In the midst of my busy week I went to check in my vehicle and my tire was flat. Sigh..
If you have not fixed a tire then I have some guidance. Just a heads up, it is dirty work.
So knowing where your spare tire is can be a good thing to know before you need to use it. The fastest way to know is to check the internet. So put in the year and make and model of your vehicle and spare tire. That will likely bring up videos. It’s best to do this before you are out there without the knowledge, or worse find out you might not have a spare. I recommend practicing taking out the spare tire before you have a flat, make sure it is in good shape and has enough air pressure. You can check it with a tire gauge
My spare is mounted under my vehicle, it is a pain and it is such a challenge to get it out.
Checking your tires often is a good idea, looking for cracks, bulges, bad wear areas, foreign objects and low pressure. If you have stones in the treads you can get them out with a flat head screwdriver, be careful to not gouge your tires. Scoop under it and work it out of the treads. If you have anything sharp in the tire or the sidewall is heavily cracked you might want to put on your spare and take it to a shop to inspect it. You don’t ever want to drive on a flat. You risk wrecking the rim or other parts of your vehicle or potentially being in an accident. If you have any non risk based concerns, it might be an idea to drive to your local tire shop and just ask if they could take a quick look at the possible problem. You can call the shop ahead of time to make sure they have your tire in stock. You will need the numbers and letters on the side of the tire. Here is what the numbers on the wheel mean
It is also advisable to rotate or change out your tires for the seasons every 6 months. Rotating your tires prolongs the mileage and it slows the wear on one spot..
If you are away from home find the closest safest place to pull over. Safely pulling over with a flat or blow out. Hopefully it is well lit, if you have safety equipment including a light and bright vest get that ready before you start changing the tire. You want to reduce the chance of being hit. If it doesn’t feel safe for any reason please call roadside assistance of someone trusted.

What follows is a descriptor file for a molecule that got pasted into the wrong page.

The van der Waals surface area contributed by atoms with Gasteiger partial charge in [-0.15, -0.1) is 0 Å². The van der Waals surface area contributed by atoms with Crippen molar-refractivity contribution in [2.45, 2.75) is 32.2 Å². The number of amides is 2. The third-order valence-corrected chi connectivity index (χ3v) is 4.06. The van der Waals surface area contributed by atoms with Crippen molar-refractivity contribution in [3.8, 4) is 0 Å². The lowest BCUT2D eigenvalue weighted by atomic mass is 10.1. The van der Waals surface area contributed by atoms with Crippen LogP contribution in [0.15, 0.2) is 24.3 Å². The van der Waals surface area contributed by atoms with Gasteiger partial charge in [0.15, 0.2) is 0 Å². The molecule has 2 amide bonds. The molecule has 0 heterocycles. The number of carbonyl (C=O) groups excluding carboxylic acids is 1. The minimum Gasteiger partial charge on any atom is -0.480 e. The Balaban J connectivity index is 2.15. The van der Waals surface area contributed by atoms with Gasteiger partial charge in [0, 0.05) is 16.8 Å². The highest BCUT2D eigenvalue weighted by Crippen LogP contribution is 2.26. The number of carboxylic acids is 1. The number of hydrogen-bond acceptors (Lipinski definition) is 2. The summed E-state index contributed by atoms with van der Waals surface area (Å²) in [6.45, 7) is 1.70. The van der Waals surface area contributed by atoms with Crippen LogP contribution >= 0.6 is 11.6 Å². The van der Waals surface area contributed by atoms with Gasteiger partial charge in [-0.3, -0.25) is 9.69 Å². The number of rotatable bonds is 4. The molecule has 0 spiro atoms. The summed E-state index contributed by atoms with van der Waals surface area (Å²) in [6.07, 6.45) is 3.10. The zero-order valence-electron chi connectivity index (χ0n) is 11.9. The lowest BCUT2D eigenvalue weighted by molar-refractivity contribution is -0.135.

Put your equipment out and on the side that needs changing. Loosen the lug nuts but don’t fully remove them, they can be hard to get off if you have had your tires off in awhile. Then put your jack under the frame near the wheel and slowly jack it up. Once it is off the ground enough to get the tire off, take off your lug nuts and place them out of the way. Sliding the wheel off is not normally hard but the wheel is heavy and a bit awkward. Grab the spare and put it on. This part was hard for me to line the holes on the wheel with the lug nut posts. My neighbor stepped in to help. Thank you… even though I felt bad that I struggled to do it.
Put on the lug nuts just enough to get each one on. Then start to tighten tighten them. When you get them on and snugged up lower the jack and then tighten them up. Each vehicle has specs on how much they should be tightened to be safe. That is called the torque. There is a special tool available called a torque wrench that will tighten to the proper tightness. In the meantime, tighten as much as you can with your body weight. If you are really light you might need a hand or a roadside service. It is well worth the money If you have health concerns you might not wish to take on this task. You can call a tow truck driver.
Hope your week is safe, hope to read if you had a chance to check your tires. Have you ever had to change a tire?